It is the most voluminously caught fish in the United States, accounting for a quarter of everything Americans catch. As such it is the major bulwark against the United States’ multibillion-dollar seafood trade deficit — the second-largest deficit in our trade portfolio, after crude oil. And it is, today, the main component in the McDonald’s Filet-O-Fish, or the “fish delight,” as Donald Trump likes to call it.
Now consider the president’s budget for the people who make his preferred sandwich possible.
If Congress seriously entertains the White House’s suggestions, the National Oceanic and Atmospheric Administration — a popular target for conservatives, who see it primarily as a source of pesky climate-change research — and the National Marine Fisheries Service it oversees will lose 17 percent of its funding. This despite Secretary of Commerce Wilbur Ross’s desire to “try to figure how we can become much more self-sufficient in fishing and perhaps even a net exporter.”
As the three of us consider this statement, a common wry fisherman’s response comes to our lips: Yeah, good luck with that, buddy.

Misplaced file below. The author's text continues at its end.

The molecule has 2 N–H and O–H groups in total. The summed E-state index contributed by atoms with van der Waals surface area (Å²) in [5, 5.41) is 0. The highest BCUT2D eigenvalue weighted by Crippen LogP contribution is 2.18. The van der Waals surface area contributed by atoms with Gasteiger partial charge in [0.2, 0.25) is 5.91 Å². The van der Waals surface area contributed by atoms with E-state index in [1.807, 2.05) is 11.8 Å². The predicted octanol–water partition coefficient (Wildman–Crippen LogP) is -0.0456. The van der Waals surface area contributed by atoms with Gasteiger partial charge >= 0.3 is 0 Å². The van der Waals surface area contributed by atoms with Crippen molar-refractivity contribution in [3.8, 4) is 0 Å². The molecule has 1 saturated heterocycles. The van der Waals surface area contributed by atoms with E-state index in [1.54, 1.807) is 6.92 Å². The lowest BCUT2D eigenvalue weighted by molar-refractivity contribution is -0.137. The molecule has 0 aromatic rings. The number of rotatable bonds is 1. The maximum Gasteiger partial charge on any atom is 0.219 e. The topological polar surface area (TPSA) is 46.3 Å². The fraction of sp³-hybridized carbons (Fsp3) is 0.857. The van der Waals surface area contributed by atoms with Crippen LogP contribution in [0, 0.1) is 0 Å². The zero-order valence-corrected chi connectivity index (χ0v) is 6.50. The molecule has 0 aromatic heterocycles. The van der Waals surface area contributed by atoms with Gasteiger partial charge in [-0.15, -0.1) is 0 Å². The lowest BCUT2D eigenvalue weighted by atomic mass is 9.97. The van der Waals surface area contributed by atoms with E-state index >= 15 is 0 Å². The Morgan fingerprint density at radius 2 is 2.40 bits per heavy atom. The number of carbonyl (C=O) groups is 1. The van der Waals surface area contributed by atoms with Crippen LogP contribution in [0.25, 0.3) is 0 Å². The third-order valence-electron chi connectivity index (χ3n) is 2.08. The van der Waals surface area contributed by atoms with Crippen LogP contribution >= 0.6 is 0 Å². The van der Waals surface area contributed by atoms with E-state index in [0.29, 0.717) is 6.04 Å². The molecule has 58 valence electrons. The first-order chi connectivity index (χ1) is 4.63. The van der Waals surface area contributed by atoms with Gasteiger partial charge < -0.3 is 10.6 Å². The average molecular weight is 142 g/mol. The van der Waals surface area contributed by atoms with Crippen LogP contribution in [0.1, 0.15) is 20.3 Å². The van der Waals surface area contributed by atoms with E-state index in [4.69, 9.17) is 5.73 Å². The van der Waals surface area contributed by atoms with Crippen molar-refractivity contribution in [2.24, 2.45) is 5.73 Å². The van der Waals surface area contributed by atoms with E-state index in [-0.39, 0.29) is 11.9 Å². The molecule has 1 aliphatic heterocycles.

Because of repeated sacrifices made by American fishermen working with NOAA over the past 40 years, the United States now has the most robust and well-managed wild fisheries in the world. Federal observers oversee 99 percent of the large trawlers fishing for pollock, ensuring that this largest of fisheries maintains an impeccable set of management tools.
But in spite of all of our success, only around 9 percent of the seafood available in American markets comes from American fishermen. In fact, the last traditional fishing communities in the United States are fighting for their very existence. Fair-trade local fishermen remain unable to compete in our domestic marketplace, which is overwhelmed and flooded with cheap, untraceable imported seafood.